But he’s also our Lord. That means he is in charge of our lives – not just the areas of life we don’t want anymore, not just the areas we’re uncertain about or struggling with, not just the areas we think we’ve cleaned up enough on our own to present as acceptable to him. When we accept him as Lord, we yield our lives to him. We let him guide us through the big things and the tiny ones. He cares about it all, and he doesn’t require we be at a certain place before he helps. He doesn’t wait until we’re in our Sunday best before he reveals himself. He doesn’t ever withhold his guidance and provision.

We thirst. God quenches.

Aren’t you thankful?

Live It. At some point throughout the day, preferably right in the middle of a busy time, stop. Quiet yourself to take a deep sip of God’s will. Let him nourish you to do his will. Let him fill you with his will, guiding and convicting you to be on his path. Where he leads, he will equip.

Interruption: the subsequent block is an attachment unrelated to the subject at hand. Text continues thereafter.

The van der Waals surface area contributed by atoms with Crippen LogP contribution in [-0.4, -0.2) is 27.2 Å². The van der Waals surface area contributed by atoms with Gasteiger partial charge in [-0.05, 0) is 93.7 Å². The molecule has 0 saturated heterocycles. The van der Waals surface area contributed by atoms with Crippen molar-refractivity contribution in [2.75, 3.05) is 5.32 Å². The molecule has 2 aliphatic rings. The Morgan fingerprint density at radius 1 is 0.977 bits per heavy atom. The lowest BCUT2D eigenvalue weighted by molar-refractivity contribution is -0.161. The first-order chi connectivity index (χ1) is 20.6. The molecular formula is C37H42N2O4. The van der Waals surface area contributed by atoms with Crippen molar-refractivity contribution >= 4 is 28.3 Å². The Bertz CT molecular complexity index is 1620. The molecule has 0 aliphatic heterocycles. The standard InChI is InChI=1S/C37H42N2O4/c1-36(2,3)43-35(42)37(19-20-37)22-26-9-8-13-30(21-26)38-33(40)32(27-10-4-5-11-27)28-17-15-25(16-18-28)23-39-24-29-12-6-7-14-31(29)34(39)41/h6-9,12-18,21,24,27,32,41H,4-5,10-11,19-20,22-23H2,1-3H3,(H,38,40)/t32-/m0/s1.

False Teachings

G.B.Y.Logos.1Those false teachers are like springs without water and clouds blown by a storm. A place in the blackest darkness has been kept for them. They brag with words that mean nothing. By their evil desires they lead people into the trap of sin—people who are just beginning to escape from others who live in error. 2 Peter 2:17-18

We seek springs with fresh, flowing water, but not every spring is nourishing to us. We must learn to discern who to follow and who not to follow.

Once upon a time, not so long ago, we didn’t have access to vast information the way we do today. Information can be truthful, but information isn’t inherently truthful. When you ask a search engine a question, are you looking for information or truth?

A problem arises when we argue that truth is relative, depending on who is seeking and why. When truth is assumed relative, nothing is reliable. There’s no difference between fact and opinion, good and evil, real and imaginary. Questions of purpose, personhood, and faith appear to be unessential. Purpose, faith, and life seem to float in air – with no firm foundation.